It was made known to Bonaparte, that among the first objects of England would be the seizure of New-Orleans,6 and that preparations were even then in a state of forwardness for that purpose. The First Consul could not doubt, that if an English fleet was sent thither, the place must fall without resistance; it was obvious, therefore, that it would be in every shape preferable that it should be placed in the possession of a neutral power; and when, besides, some millions of money, of which he was extremely in want, were offered him, to part with what he could no longer hold it affords a moral certainty, that it was to an accidental state of circumstances, and not to wise plans, that this cession, at this time, has been owing. We shall venture to add, that neither of the ministers through whose instrumentality it was effected,7 will ever deny this, or even pretend that previous to the time when a rupture was believed to be inevitable, there was the smallest chance of inducing the First Consul, with his ambitious and aggrandizing views, to commute the territory for any sum of money in their power to offer. The real truth is, Bonaparte found himself absolutely compelled by situation, to relinquish his darling plan of colonising the banks of the Mississippi: and thus have the Government of the United States, by the unforseen operation of events, gained what the feebleness and pusillanimity of its miserable system of measures could never have acquired. Let us then, with all due humility, acknowledge this as another of those signal instances of the kind interpositions of an over-ruling Providence, which we more especially experienced during our revolutionary war, & by which we have more than once, been saved from the consequences of our errors and perverseness.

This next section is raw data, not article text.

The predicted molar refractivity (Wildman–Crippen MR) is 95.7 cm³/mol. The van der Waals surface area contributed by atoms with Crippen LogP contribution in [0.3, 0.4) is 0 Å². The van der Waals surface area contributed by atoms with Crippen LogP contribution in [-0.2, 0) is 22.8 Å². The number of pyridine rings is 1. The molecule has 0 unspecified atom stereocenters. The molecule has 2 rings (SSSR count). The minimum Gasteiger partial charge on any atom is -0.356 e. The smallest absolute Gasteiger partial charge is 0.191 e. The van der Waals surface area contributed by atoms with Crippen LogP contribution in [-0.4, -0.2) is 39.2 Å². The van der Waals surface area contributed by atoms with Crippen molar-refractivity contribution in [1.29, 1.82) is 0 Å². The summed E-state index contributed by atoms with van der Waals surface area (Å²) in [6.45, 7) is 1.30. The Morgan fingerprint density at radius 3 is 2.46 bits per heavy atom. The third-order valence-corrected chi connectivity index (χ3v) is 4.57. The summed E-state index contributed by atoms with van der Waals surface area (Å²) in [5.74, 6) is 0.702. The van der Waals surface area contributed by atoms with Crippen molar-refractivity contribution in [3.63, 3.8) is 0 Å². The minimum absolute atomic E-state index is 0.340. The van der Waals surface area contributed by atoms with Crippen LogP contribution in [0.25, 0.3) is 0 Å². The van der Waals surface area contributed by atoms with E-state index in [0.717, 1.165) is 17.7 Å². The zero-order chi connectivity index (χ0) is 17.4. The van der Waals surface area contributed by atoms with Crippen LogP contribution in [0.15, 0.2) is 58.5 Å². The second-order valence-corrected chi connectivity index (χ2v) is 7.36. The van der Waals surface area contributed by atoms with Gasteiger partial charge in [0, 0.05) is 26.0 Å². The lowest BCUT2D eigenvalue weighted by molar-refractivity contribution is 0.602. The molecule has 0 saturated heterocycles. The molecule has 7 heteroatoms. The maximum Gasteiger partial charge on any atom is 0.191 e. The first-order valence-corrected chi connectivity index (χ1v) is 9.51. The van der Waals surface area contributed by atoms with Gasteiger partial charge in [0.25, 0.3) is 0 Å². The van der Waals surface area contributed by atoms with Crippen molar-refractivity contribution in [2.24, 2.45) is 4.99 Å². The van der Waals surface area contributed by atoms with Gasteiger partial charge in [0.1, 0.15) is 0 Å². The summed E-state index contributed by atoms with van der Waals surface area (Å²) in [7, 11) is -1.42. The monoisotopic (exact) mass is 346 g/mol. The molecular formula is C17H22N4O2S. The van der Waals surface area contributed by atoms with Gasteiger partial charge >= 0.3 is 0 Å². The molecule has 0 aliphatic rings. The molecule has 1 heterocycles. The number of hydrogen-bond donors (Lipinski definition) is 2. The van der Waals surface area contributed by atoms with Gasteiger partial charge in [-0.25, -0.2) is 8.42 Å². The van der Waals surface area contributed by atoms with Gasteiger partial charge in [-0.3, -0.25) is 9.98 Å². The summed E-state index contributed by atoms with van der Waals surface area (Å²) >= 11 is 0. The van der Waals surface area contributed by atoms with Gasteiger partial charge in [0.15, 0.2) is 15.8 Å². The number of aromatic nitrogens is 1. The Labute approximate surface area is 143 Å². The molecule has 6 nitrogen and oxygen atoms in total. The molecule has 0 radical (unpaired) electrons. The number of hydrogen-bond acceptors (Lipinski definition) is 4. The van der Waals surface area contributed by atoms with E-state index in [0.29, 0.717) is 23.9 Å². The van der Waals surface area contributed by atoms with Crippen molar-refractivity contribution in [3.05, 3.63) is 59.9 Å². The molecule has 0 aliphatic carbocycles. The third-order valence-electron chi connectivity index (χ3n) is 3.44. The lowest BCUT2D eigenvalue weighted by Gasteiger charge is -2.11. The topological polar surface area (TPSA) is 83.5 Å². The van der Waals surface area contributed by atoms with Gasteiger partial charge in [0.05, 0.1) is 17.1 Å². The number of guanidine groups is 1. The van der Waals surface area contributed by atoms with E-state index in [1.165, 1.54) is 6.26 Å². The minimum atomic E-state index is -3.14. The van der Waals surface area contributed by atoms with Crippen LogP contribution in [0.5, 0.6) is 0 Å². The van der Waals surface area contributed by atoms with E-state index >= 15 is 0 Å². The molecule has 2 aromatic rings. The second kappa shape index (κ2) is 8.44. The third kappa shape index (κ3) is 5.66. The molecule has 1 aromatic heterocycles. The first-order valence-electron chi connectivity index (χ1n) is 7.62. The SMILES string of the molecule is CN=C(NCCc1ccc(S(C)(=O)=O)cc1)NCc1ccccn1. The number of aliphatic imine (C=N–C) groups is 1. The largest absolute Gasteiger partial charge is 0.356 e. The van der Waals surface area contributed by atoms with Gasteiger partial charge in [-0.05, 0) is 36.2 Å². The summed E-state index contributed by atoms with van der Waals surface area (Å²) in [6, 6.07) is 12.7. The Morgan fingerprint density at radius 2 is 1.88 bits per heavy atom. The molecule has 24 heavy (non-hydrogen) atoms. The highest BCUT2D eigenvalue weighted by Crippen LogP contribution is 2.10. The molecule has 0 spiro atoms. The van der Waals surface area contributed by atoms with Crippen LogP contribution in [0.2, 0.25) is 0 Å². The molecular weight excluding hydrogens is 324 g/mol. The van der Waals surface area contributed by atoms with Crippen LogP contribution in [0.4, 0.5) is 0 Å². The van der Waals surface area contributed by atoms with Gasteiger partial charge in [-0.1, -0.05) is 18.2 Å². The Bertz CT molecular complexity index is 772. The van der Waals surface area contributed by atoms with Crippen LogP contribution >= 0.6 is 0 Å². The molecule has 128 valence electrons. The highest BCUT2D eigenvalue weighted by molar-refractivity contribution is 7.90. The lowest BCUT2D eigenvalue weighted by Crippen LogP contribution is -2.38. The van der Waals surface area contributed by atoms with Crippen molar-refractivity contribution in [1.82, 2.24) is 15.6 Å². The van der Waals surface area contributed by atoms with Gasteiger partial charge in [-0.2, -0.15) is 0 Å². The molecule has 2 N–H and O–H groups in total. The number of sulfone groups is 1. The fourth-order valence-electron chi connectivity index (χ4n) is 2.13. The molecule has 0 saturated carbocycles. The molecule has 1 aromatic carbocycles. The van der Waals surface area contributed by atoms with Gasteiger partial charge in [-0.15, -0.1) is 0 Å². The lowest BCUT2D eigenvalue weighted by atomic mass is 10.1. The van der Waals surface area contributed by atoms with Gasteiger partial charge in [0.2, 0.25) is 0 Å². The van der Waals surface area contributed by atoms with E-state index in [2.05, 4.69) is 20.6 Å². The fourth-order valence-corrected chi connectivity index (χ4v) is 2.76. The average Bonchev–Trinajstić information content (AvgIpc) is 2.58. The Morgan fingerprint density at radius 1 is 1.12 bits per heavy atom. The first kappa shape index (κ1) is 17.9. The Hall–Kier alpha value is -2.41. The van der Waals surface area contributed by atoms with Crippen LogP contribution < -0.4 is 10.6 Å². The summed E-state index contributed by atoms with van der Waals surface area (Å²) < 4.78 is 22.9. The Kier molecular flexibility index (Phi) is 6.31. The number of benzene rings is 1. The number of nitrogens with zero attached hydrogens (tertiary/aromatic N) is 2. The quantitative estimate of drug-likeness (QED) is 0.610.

We are certainly not disposed to lessen the importance of this acquisition to the country, but it is proper that the public should be correctly informed of its real value and extent as well as of the terms on which it has been acquired. We perceive by the newspapers that various & very vague opinions are entertained; and we shall therefore, venture to state our ideas with some precision as to the territory; but until the instrument of cession itself is published, we do not think it prudent to say much as to the conditions on which it has been obtained.8